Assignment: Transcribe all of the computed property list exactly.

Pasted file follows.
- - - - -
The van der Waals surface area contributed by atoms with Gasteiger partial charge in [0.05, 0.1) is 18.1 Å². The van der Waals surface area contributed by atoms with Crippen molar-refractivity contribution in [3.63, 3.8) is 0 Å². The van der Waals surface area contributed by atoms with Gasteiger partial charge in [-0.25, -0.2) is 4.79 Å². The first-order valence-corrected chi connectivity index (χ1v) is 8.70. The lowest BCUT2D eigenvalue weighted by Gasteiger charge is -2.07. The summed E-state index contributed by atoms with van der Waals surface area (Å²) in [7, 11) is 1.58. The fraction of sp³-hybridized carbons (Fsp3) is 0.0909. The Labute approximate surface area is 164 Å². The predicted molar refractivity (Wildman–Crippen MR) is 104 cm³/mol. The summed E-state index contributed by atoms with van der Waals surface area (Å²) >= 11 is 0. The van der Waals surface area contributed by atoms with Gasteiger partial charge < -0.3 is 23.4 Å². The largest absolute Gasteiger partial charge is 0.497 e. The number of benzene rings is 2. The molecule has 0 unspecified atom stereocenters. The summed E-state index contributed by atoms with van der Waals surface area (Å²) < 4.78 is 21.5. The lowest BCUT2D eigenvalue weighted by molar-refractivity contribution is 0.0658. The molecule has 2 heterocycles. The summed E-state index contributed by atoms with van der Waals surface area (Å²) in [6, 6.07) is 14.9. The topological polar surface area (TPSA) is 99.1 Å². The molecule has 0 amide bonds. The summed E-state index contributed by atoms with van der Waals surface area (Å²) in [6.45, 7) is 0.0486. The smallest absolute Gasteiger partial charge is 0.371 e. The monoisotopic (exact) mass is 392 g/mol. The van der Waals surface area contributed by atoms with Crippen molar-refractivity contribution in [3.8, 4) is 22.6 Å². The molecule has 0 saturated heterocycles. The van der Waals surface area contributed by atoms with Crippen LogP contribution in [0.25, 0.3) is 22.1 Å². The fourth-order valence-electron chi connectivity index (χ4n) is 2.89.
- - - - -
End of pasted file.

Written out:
The van der Waals surface area contributed by atoms with Gasteiger partial charge in [0.05, 0.1) is 18.1 Å². The van der Waals surface area contributed by atoms with Crippen molar-refractivity contribution in [3.63, 3.8) is 0 Å². The van der Waals surface area contributed by atoms with Gasteiger partial charge in [-0.25, -0.2) is 4.79 Å². The first-order valence-corrected chi connectivity index (χ1v) is 8.70. The lowest BCUT2D eigenvalue weighted by Gasteiger charge is -2.07. The summed E-state index contributed by atoms with van der Waals surface area (Å²) in [7, 11) is 1.58. The fraction of sp³-hybridized carbons (Fsp3) is 0.0909. The Labute approximate surface area is 164 Å². The predicted molar refractivity (Wildman–Crippen MR) is 104 cm³/mol. The summed E-state index contributed by atoms with van der Waals surface area (Å²) >= 11 is 0. The van der Waals surface area contributed by atoms with Gasteiger partial charge < -0.3 is 23.4 Å². The largest absolute Gasteiger partial charge is 0.497 e. The number of benzene rings is 2. The molecule has 0 unspecified atom stereocenters. The summed E-state index contributed by atoms with van der Waals surface area (Å²) < 4.78 is 21.5. The lowest BCUT2D eigenvalue weighted by molar-refractivity contribution is 0.0658. The molecule has 2 heterocycles. The summed E-state index contributed by atoms with van der Waals surface area (Å²) in [6, 6.07) is 14.9. The topological polar surface area (TPSA) is 99.1 Å². The molecule has 0 amide bonds. The summed E-state index contributed by atoms with van der Waals surface area (Å²) in [6.45, 7) is 0.0486. The smallest absolute Gasteiger partial charge is 0.371 e. The monoisotopic (exact) mass is 392 g/mol. The van der Waals surface area contributed by atoms with Crippen molar-refractivity contribution in [3.8, 4) is 22.6 Å². The molecule has 0 saturated heterocycles. The van der Waals surface area contributed by atoms with Crippen LogP contribution in [0.25, 0.3) is 22.1 Å². The fourth-order valence-electron chi connectivity index (χ4n) is 2.89.